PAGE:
Diana had been introduced to music-loving Forstmann - a pianissimo personality to Trump's fortissimo - in June 1994 by grandee banker Lord Rothschild. They were at Spencer House, her family's ancestral home in London, and the occasion was a charity dinner (Diana was always meeting billionaires at charity dinners).

So taken with her was the portly, 53-year-old tycoon, that the following day a huge bouquet of mixed flowers arrived at her apartment in Kensington Palace. They continued to arrive every week for the next three years, as they remained friends.

Looking back at these times, it is ironic to reflect - and perhaps Donald Trump already has - that during this period, Forstmann was being talked up in political circles as a possible Republican candidate for the 1996 U.S. election (won by Democrat Bill Clinton for his second term).

So could Diana's friendship with Forstmann really have evolved into something serious?

With a straight face, she would say to close friends: 'How do you follow being married to the Prince of Wales unless your next husband is President of the United States?'

Deep down, however, Diana's mood was complicated.

She mused on the way she had been feted that night in New York and how different this was to her mistreatment by the court back in London.

It was only a month earlier that she had outraged the royals by giving that extraordinary interview on the BBC's flagship Panorama programme, in which, watched by the nation, she not only questioned Prince Charles's suitability to be king, but admitted having been in love with Cavalry officer James Hewitt.

Within days of returning from that dinner, she had been brought crashing to earth when she learned that the Queen was instructing her and Charles to end the uncertainty about their futures and to divorce.

So just imagine the public outcry if, out of all this, she had emerged on the arm of one of the U.S.'s brashest billionaires.

For his part, Trump was years away from following Forstmann in turning his mind to thoughts of occupying the Oval Office when he dispatched those first flowers - roses and orchids - to Princess Diana after her divorce.

They were sent in the wake of what he has called a 'favour' he did for the princess, one he has not explained further. We understand it was a special donation to one of her favourite charities. Typically, Diana sent him a hand-written letter, thanking him in warm terms.

For the narcissistic and socially conscious Trump, receiving such a personal letter from the Princess of Wales was a coup. The huge bouquet was his response.

What he didn't know was that Forstmann was still sending his weekly bouquets, which continued arriving until Diana's death. Trump attached a message expressing his sympathy over her divorce, his regard for her and even, it is said, suggesting they get together. According to broadcaster Selina Scott, more flowers followed.

As she told the Sunday Times: 'He bombarded Diana at Kensington with massive bouquets, each worth hundreds of pounds. Trump clearly saw Diana as the ultimate trophy wife. As the roses and orchids piled up at her apartment, she became increasingly concerned about what she should do. It had begun to feel as if Trump was stalking her.'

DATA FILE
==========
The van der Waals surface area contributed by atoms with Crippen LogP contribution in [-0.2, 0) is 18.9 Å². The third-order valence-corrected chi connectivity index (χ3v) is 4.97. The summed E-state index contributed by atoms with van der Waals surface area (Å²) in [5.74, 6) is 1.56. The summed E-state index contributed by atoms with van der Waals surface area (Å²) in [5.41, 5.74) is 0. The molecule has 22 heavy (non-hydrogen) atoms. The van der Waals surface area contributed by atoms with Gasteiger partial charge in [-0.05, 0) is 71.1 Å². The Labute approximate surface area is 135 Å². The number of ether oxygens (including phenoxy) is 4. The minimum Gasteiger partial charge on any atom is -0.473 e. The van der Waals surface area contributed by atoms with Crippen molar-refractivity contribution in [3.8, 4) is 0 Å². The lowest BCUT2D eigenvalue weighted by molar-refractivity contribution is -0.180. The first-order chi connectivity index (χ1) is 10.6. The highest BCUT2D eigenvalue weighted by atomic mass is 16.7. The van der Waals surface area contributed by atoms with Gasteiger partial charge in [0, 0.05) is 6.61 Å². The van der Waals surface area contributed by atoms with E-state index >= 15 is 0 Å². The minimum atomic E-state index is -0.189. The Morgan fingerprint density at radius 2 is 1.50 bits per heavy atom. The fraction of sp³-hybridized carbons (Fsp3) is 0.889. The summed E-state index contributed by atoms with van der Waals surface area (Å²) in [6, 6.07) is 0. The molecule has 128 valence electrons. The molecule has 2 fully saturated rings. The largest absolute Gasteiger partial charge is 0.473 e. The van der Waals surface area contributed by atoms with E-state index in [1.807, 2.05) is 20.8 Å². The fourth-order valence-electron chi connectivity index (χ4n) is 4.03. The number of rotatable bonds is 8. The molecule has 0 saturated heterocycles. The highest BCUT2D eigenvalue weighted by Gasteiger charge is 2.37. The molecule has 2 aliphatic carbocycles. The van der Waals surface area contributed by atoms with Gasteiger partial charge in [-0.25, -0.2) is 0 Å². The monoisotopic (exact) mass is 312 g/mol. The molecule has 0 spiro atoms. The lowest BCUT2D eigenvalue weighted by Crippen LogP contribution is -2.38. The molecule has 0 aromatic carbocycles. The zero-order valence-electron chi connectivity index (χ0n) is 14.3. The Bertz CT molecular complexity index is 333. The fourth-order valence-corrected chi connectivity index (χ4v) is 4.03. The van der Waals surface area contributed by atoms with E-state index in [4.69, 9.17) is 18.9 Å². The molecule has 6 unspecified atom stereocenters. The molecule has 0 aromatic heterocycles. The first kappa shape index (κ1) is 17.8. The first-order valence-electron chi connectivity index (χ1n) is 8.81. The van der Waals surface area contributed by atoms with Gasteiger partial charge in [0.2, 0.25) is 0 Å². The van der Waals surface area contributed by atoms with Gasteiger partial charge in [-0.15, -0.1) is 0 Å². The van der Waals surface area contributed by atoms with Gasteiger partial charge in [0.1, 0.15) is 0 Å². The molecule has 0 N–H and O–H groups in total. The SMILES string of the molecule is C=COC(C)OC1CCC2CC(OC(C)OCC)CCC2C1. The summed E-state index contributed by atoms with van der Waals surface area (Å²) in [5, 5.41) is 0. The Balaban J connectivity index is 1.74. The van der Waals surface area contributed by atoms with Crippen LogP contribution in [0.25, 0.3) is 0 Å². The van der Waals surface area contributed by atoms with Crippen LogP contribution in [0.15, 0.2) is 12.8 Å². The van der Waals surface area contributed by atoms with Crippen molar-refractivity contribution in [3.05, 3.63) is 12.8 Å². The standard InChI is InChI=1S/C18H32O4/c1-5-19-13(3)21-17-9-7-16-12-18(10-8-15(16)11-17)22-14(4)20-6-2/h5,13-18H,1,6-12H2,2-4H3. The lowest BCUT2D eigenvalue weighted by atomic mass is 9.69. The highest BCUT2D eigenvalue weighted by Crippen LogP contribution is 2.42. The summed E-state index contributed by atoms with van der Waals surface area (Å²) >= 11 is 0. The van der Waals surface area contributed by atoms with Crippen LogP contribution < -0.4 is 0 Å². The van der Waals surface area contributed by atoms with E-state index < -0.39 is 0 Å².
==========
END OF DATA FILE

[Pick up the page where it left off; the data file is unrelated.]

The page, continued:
But Diana did not view Trump in the same way she viewed the softer Teddy Forstmann.

Over dinner, she apparently told Selina Scott: 'He [Trump] gives me the creeps.'

And then his flowers stopped. Having had no encouragement, Trump, ever the businessman, cut his losses. It simply became apparent that he was wasting his time.

If only he had known what was really going on in Diana's life, he would have realised that the last thing on earth she needed at that time was another dubious suitor. In fact, both Forstmann and Trump were wasting their time.

For Diana had met someone else, someone with no private jet, little money, not even his own home. He was a junior heart and lung surgeon at London's Brompton Hospital.

Born in Pakistan, his name, of course, was Hasnat Khan. They met when he operated on the husband of one of Diana's confidantes, healer and former nun Oonagh Toffolo.

This man - of whom she said: 'He's drop-dead gorgeous' - was the heartfelt answer to Diana's anguished question about how she was supposed to 'follow being married to the Prince of Wales'.

She would, as the world was to learn, be most happy to live with Khan - and even move with him to Pakistan if need be. In the end, it was he who turned her down, saying it would be wrong for her.

It remains, however, an intriguing thought that if Donald Trump had won her over, she really might have stepped from being the wife of the Prince of Wales to being the wife of the President of the United States.

These days, Hasnat Khan is a consultant heart surgeon, saving lives all over the world. John Kennedy Jnr was only 38 when he was killed, along with his wife, in a plane crash in 1999. Teddy Forstmann died in 2011, still a bachelor, aged 71.

And Donald Trump prepares to enter the White House with wife No. 3 in January.

- Daily Mail